Pain relief has come a long way, with many drugs developed to relieve pain and promote comfort. Previous research has shown that the venom can be a powerful pain reliever. Snake venom has been widely studied as a potential source of pain relievers, particularly for chronic and debilitating pain. Now, a team of scientists have found that spider venom, especially from tarantulas, could be used as a powerful pain reliever for various conditions. The research is published in The Journal of Biological Chemistry.
Tarantula spider. Image Credit: Lilreta Ladd / Shutterstock
Researchers at the University of Queensland have found that molecules in tarantula venom could be an alternative to opioid pain relievers for people seeking relief from chronic pain. The venom of the Chinese bird spider, which has a leg span of around eight inches, could potentially provide severe pain relief without side effects and without the risk of addiction.
Opioid addiction is a long-lasting, chronic illness that can lead to serious health and social problems. Opioids are a class of drugs that affect the nervous system, producing feelings of pleasure and pain relief. In 2018 alone, 128 people in the United States die from opioid overdoses every day. Opioid abuse and dependence include prescribed pain relievers, synthetic opioids such as fentanyl and heroin.
Millions of people live with chronic and neuropathic pain. Although there is a wide range of treatments for pain relief, many of these medications are considered addictive. This leaves many scientists and researchers around the world in pursuit of potential new therapeutic agents. At the same time, studies provide a better understanding of the functioning of molecules with analgesic activity. The breakthrough discovery of alternative pain relievers can save many lives and improve the quality of life for people with chronic pain.
Although opioids are effective in relieving pain, they have many unwanted side effects, including constipation, nausea, and the risk of addiction.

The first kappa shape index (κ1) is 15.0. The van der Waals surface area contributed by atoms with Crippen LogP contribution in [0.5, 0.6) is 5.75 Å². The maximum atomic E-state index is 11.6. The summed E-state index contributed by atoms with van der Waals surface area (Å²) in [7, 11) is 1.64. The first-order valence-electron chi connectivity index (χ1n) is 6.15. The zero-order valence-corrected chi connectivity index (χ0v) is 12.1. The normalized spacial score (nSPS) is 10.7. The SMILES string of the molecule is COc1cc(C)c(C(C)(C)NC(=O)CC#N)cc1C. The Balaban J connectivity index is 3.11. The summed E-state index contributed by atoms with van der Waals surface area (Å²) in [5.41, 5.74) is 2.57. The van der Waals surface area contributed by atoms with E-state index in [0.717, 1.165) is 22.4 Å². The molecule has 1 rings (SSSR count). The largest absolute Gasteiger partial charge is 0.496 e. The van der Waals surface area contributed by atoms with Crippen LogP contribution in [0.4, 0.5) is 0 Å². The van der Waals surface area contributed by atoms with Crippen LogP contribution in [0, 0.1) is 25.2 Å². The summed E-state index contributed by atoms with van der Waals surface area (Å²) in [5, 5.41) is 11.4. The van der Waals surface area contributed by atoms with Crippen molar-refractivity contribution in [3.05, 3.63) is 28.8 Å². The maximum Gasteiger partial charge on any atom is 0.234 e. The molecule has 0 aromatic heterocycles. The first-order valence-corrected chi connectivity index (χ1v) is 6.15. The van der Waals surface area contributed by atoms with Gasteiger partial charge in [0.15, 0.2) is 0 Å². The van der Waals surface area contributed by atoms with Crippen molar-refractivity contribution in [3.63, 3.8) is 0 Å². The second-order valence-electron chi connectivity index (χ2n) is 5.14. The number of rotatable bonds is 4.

The Chinese spider is an aggressive species of spider and a type of tarantula that can be found in the rainforests of China and Vietnam. The spider typically feeds on small insects and other creatures, including crickets, mice, and cockroaches.
To determine whether spider venom can act as a pain reliever, the team designed new mini tarantula venom proteins that can help relieve severe, chronic pain without addiction.
âOur study found that a mini-protein in Chinese bird spider tarantula venom, known as Huwentoxin-IV, binds to pain receptors in the body. Three-fold in our design of a drug that incorporates the mini-protein, its receptor and the surrounding membrane of spider venom, we have modified this mini-protein, which increases the potency and specificity of specific pain receptors â, said Dr Christina Schroeder of the Institute for Molecular Bioscience at UQ.
“This ensures that just the right amount of the mini-protein attaches to the receptor and to the cell membrane surrounding the pain receptors,” she added.
In mouse models, the team used the mini proteins for pain relief and showed promising results. They helped reduce the pain.
The study sheds light on other possible ways to relieve pain without using drugs that can lead to addiction and overdose. These molecules derived from tarantula venom could help pharmaceuticals develop potent pain relievers, without the unwanted side effects of opioids. More importantly, trying alternatives can reduce the burden of opioid addiction and overdose, which is a difficult situation in the United States and other countries.
Opioid addiction has become a widespread public health problem in recent years, with governments around the world grappling with drug overdose-related deaths. High-end opioids such as oxycodone, fentanyl, and morphine are limited in most countries, but some doctors still prescribe these drugs, especially for patients with debilitating and chronic pain.
- Agwa, A., Tran, P., Schroeder, C. et al. (2020). Manipulation of a spider peptide toxin alters its affinity for lipid bilayers and its potency and selectivity for the voltage-gated sodium channel subtype 1.7. https://www.jbc.org/content/295/15/5067